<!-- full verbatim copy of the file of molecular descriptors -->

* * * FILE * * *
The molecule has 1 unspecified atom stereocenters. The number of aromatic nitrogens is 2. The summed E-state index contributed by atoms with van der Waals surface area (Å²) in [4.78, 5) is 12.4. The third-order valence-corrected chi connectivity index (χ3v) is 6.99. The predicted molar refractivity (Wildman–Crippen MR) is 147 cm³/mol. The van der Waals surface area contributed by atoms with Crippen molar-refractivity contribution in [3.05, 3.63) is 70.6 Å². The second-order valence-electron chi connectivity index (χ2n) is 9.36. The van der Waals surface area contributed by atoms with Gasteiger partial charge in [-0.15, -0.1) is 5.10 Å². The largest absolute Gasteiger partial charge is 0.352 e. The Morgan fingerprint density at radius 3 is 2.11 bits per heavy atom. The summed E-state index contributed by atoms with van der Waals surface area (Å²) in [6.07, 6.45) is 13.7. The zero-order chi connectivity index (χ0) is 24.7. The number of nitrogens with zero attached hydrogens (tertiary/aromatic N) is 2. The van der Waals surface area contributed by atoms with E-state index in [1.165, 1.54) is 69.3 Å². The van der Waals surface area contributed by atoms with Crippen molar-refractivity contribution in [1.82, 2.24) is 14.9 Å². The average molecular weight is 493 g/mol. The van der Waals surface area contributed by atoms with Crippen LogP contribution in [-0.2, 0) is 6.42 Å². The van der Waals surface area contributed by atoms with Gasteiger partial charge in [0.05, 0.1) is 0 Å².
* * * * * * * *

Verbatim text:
The molecule has 1 unspecified atom stereocenters. The number of aromatic nitrogens is 2. The summed E-state index contributed by atoms with van der Waals surface area (Å²) in [4.78, 5) is 12.4. The third-order valence-corrected chi connectivity index (χ3v) is 6.99. The predicted molar refractivity (Wildman–Crippen MR) is 147 cm³/mol. The van der Waals surface area contributed by atoms with Crippen molar-refractivity contribution in [3.05, 3.63) is 70.6 Å². The second-order valence-electron chi connectivity index (χ2n) is 9.36. The van der Waals surface area contributed by atoms with Gasteiger partial charge in [-0.15, -0.1) is 5.10 Å². The largest absolute Gasteiger partial charge is 0.352 e. The Morgan fingerprint density at radius 3 is 2.11 bits per heavy atom. The summed E-state index contributed by atoms with van der Waals surface area (Å²) in [6.07, 6.45) is 13.7. The zero-order chi connectivity index (χ0) is 24.7. The number of nitrogens with zero attached hydrogens (tertiary/aromatic N) is 2. The van der Waals surface area contributed by atoms with E-state index in [1.165, 1.54) is 69.3 Å². The van der Waals surface area contributed by atoms with Crippen molar-refractivity contribution in [1.82, 2.24) is 14.9 Å². The average molecular weight is 493 g/mol. The van der Waals surface area contributed by atoms with Crippen LogP contribution in [-0.2, 0) is 6.42 Å². The van der Waals surface area contributed by atoms with Gasteiger partial charge in [0.05, 0.1) is 0 Å².